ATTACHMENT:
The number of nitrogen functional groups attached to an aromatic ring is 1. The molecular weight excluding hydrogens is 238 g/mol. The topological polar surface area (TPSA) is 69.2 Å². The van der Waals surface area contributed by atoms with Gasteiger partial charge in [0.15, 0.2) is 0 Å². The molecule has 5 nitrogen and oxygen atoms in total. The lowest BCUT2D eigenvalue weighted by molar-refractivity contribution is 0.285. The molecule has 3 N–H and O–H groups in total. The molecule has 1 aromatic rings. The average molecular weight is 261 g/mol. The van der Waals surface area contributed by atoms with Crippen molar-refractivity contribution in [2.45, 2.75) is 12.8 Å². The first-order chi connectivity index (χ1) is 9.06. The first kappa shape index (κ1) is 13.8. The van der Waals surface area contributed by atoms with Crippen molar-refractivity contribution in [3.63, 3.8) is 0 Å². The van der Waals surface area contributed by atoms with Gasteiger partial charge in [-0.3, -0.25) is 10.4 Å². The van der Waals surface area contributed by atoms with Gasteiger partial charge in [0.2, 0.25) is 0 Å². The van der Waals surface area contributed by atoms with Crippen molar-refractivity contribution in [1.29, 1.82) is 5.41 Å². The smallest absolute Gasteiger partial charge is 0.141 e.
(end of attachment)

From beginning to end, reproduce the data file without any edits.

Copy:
The number of nitrogen functional groups attached to an aromatic ring is 1. The molecular weight excluding hydrogens is 238 g/mol. The topological polar surface area (TPSA) is 69.2 Å². The van der Waals surface area contributed by atoms with Gasteiger partial charge in [0.15, 0.2) is 0 Å². The molecule has 5 nitrogen and oxygen atoms in total. The lowest BCUT2D eigenvalue weighted by molar-refractivity contribution is 0.285. The molecule has 3 N–H and O–H groups in total. The molecule has 1 aromatic rings. The average molecular weight is 261 g/mol. The van der Waals surface area contributed by atoms with Crippen molar-refractivity contribution in [2.45, 2.75) is 12.8 Å². The first-order chi connectivity index (χ1) is 9.06. The first kappa shape index (κ1) is 13.8. The van der Waals surface area contributed by atoms with Crippen molar-refractivity contribution in [3.63, 3.8) is 0 Å². The van der Waals surface area contributed by atoms with Gasteiger partial charge in [-0.3, -0.25) is 10.4 Å². The van der Waals surface area contributed by atoms with Gasteiger partial charge in [0.2, 0.25) is 0 Å². The van der Waals surface area contributed by atoms with Crippen molar-refractivity contribution in [1.29, 1.82) is 5.41 Å². The smallest absolute Gasteiger partial charge is 0.141 e.